Wednesday, January 30, 2008


New Review

Robert over at Fantasy Book Critic has reviewed The Dragon's Nine Sons, and seems to have liked it:
"...the fact that Mr. Roberson explores how such ancient cultures as the Aztecs and Imperial China would function in a futuristic time period was pure genius and really gave the book a distinctive flavor... I was impressed with the author’s fluent prose and his ability to tell a story with a skillful blend of style, passion, and ingenuity."


Here's a question, Chris.

Have you read Thomas Harlan's "In the Time of the Sixth Sun" novels? (Wasteland of Flint and House of Reeds to date) They feature an Aztec-Japan alliance dominating the world and extending out into space together.

(Wasteland is buried in my giant to-read pile so I can't comment on it myself)
I didn't actually find out about Harlan's series until after the first few Celestial Empire stories had been published, and I've stayed away from it so far, worried that I might inadvertently steal something from it. I'm very curious to check it out, though, and may do after I finish the next few Aztec-centric Celestial Empire stories.
I do find it interesting that SF writers can inadvertently mine similar ideas, independently.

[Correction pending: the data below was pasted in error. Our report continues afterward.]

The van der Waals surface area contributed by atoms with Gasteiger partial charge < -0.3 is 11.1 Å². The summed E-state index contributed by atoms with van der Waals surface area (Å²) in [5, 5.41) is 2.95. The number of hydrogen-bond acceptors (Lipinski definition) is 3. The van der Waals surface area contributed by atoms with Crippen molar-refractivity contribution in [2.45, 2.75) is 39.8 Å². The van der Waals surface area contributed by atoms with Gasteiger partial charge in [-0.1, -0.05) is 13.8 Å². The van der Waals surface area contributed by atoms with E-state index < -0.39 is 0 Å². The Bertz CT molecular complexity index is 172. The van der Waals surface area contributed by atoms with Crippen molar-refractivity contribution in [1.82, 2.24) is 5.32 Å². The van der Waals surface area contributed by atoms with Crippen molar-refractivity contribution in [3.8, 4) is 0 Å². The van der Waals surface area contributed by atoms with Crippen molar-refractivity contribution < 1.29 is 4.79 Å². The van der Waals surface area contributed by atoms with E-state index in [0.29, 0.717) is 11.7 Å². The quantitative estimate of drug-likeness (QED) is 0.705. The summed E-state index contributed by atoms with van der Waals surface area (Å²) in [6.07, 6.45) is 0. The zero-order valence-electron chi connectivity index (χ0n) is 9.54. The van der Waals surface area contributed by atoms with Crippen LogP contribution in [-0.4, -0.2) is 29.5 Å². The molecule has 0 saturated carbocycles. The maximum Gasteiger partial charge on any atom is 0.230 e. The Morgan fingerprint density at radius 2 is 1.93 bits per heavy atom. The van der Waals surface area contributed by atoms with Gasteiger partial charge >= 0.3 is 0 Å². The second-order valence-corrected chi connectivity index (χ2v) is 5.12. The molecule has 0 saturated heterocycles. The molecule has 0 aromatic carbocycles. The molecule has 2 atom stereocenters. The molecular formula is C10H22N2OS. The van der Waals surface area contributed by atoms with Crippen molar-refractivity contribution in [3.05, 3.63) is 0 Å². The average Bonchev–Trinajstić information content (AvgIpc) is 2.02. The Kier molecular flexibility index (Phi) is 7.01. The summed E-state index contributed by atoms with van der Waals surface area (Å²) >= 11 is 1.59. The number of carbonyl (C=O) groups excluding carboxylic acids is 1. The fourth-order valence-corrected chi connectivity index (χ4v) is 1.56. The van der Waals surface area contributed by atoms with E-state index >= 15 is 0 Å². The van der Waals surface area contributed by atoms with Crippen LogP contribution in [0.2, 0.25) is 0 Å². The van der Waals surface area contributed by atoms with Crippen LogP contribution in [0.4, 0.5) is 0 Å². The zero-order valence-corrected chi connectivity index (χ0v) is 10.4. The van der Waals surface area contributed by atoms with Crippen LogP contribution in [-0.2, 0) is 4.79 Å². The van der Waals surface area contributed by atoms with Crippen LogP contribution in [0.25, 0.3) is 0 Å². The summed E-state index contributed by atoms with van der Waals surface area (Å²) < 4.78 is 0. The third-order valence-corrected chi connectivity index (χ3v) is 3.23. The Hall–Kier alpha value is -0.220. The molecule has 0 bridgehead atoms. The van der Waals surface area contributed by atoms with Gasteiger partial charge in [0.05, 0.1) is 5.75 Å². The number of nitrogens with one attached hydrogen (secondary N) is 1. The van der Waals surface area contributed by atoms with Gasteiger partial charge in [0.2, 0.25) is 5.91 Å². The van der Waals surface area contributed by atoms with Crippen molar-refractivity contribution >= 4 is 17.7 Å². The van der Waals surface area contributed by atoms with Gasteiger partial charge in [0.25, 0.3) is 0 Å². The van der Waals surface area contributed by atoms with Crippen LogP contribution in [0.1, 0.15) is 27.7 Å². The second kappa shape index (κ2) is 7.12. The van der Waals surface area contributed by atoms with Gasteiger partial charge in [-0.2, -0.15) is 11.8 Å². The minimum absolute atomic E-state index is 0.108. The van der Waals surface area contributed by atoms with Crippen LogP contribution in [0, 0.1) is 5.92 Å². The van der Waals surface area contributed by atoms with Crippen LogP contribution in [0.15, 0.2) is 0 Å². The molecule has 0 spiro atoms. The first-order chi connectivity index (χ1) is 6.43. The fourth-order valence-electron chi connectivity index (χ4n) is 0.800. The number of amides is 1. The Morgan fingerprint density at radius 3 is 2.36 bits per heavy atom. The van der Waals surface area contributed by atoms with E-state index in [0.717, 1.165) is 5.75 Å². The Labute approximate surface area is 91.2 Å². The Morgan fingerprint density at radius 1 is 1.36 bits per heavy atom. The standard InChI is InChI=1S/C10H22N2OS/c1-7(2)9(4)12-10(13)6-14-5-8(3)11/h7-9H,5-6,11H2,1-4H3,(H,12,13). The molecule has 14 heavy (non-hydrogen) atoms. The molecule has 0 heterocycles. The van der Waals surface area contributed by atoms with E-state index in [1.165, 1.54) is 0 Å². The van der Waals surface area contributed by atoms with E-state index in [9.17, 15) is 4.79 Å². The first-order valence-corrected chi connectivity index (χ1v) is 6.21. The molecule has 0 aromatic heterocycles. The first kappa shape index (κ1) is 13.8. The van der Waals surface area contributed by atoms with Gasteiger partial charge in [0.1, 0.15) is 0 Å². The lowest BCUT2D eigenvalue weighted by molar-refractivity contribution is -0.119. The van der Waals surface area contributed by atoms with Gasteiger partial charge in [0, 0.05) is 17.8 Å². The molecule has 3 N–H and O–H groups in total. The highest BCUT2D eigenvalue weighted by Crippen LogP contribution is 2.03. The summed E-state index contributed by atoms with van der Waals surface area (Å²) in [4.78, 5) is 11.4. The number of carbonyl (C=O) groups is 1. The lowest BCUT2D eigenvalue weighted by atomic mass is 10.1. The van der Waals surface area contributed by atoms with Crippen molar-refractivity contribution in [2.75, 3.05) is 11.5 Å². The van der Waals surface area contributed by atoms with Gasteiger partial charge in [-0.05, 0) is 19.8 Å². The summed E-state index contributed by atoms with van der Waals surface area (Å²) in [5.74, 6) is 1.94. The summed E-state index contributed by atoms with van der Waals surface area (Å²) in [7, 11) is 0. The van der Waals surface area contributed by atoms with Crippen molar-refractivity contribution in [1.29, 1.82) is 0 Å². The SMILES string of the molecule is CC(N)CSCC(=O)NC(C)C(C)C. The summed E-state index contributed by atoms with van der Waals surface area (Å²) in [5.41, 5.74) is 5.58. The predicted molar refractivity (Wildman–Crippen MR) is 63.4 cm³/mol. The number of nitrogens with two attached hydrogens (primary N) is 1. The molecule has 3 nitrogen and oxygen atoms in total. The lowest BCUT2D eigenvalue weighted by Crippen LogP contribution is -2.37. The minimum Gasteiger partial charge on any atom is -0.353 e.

For example, there is a plot point involving one of the characters in Peter Watts' BLINDSIGHT that resembles an idea in David Langford's "Blit" stories. When I asked Peter about the similarity, he told me that he had never seen or read the Blit stories.
I've not read Blindsight, but was surprised to see an online review that said it shared a plot point with Manly Wade Wellman's Strangers on the Heights, which is currently on my To Read pile.

But definitely, writers are constantly reinventing the same wheels, whether we realize it or not. Sometimes, even if we have seen the other interpretations of the idea, it doesn't occur to us until later that it is the same idea. It wasn't until after I handed in Paragaea to Pyr, for example, that I realized I'd just rewritten Thundarr the Barbarian!

And here I thought the parallels to Thundarr were part of the homage and references scattered in the book (and make it so much fun to read--I still think that a Concordance of all of them would be fun to see sometime)
The only time that Thundarr even occurred to me at all during the writing of Paragaea is when I mentioned that Balam hated getting wet, and I flashed on Ookla after having written that line. (Of course, my copy editor on the book Deanna Hoak, called me on that, saying that jaguars are actually quite good swimmers, but I decided that Balam would just be the exception to the rule.)

A concordance isn't a bad idea. I think a great many of the references have either gone unnoticed or at least unremarked (such as all of the stuff lifted from Charles Fort, which I don't think I've seen anyone mention). Maybe someday!
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